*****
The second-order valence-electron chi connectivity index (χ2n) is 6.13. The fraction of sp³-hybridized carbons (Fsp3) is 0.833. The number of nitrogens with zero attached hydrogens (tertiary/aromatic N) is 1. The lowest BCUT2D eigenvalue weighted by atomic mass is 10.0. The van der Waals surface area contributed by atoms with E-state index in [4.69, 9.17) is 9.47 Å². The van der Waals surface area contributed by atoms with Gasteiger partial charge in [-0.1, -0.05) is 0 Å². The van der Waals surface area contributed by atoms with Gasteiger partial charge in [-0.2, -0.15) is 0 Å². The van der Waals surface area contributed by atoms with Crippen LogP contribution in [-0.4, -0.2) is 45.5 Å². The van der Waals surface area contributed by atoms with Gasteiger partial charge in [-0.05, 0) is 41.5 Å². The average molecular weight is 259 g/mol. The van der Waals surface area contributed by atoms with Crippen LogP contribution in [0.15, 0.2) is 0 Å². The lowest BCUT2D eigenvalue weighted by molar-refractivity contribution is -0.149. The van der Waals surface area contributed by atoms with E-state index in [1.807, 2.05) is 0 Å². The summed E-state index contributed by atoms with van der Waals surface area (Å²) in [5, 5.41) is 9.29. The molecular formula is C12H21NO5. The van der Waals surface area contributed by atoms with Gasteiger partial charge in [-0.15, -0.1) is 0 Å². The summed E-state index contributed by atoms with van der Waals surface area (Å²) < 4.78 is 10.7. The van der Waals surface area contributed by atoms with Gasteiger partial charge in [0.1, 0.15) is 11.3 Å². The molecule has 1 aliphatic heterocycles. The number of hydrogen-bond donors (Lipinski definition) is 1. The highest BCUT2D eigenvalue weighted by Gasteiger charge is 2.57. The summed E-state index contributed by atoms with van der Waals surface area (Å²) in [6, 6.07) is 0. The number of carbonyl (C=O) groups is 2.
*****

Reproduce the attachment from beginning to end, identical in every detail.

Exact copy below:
The second-order valence-electron chi connectivity index (χ2n) is 6.13. The fraction of sp³-hybridized carbons (Fsp3) is 0.833. The number of nitrogens with zero attached hydrogens (tertiary/aromatic N) is 1. The lowest BCUT2D eigenvalue weighted by atomic mass is 10.0. The van der Waals surface area contributed by atoms with E-state index in [4.69, 9.17) is 9.47 Å². The van der Waals surface area contributed by atoms with Gasteiger partial charge in [-0.1, -0.05) is 0 Å². The van der Waals surface area contributed by atoms with Gasteiger partial charge in [-0.2, -0.15) is 0 Å². The van der Waals surface area contributed by atoms with Crippen LogP contribution in [-0.4, -0.2) is 45.5 Å². The van der Waals surface area contributed by atoms with Gasteiger partial charge in [-0.05, 0) is 41.5 Å². The average molecular weight is 259 g/mol. The van der Waals surface area contributed by atoms with Crippen LogP contribution in [0.15, 0.2) is 0 Å². The lowest BCUT2D eigenvalue weighted by molar-refractivity contribution is -0.149. The van der Waals surface area contributed by atoms with E-state index in [1.807, 2.05) is 0 Å². The summed E-state index contributed by atoms with van der Waals surface area (Å²) in [5, 5.41) is 9.29. The molecular formula is C12H21NO5. The van der Waals surface area contributed by atoms with Gasteiger partial charge in [-0.15, -0.1) is 0 Å². The summed E-state index contributed by atoms with van der Waals surface area (Å²) < 4.78 is 10.7. The van der Waals surface area contributed by atoms with Gasteiger partial charge in [0.1, 0.15) is 11.3 Å². The molecule has 1 aliphatic heterocycles. The number of hydrogen-bond donors (Lipinski definition) is 1. The highest BCUT2D eigenvalue weighted by Gasteiger charge is 2.57. The summed E-state index contributed by atoms with van der Waals surface area (Å²) in [6, 6.07) is 0. The number of carbonyl (C=O) groups is 2.